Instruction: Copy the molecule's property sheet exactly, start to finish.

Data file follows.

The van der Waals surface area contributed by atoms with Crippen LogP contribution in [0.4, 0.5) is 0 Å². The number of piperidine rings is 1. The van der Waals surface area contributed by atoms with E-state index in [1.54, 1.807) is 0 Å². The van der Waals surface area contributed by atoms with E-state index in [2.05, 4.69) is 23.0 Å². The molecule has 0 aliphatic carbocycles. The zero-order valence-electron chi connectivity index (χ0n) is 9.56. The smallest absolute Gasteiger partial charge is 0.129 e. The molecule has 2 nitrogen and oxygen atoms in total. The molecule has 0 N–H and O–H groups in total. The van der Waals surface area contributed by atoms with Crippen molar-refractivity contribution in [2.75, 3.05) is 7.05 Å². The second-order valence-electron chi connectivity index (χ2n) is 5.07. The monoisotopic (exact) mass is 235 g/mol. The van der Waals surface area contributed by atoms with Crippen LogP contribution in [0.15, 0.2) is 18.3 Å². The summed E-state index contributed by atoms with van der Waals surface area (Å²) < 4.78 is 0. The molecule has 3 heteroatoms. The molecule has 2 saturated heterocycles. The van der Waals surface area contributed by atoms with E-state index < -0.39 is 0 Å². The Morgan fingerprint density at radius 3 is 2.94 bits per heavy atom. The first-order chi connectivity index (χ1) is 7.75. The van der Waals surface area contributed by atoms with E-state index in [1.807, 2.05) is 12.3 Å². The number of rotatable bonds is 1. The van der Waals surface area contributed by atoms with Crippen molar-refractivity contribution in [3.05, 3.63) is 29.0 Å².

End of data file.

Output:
The van der Waals surface area contributed by atoms with Crippen LogP contribution in [0.4, 0.5) is 0 Å². The number of piperidine rings is 1. The van der Waals surface area contributed by atoms with E-state index in [1.54, 1.807) is 0 Å². The van der Waals surface area contributed by atoms with E-state index in [2.05, 4.69) is 23.0 Å². The molecule has 0 aliphatic carbocycles. The zero-order valence-electron chi connectivity index (χ0n) is 9.56. The smallest absolute Gasteiger partial charge is 0.129 e. The molecule has 2 nitrogen and oxygen atoms in total. The molecule has 0 N–H and O–H groups in total. The van der Waals surface area contributed by atoms with Crippen molar-refractivity contribution in [2.75, 3.05) is 7.05 Å². The second-order valence-electron chi connectivity index (χ2n) is 5.07. The monoisotopic (exact) mass is 235 g/mol. The van der Waals surface area contributed by atoms with Crippen LogP contribution in [0.15, 0.2) is 18.3 Å². The summed E-state index contributed by atoms with van der Waals surface area (Å²) < 4.78 is 0. The molecule has 3 heteroatoms. The molecule has 2 saturated heterocycles. The van der Waals surface area contributed by atoms with E-state index < -0.39 is 0 Å². The Morgan fingerprint density at radius 3 is 2.94 bits per heavy atom. The first-order chi connectivity index (χ1) is 7.75. The van der Waals surface area contributed by atoms with E-state index in [1.807, 2.05) is 12.3 Å². The number of rotatable bonds is 1. The van der Waals surface area contributed by atoms with Crippen molar-refractivity contribution in [3.05, 3.63) is 29.0 Å².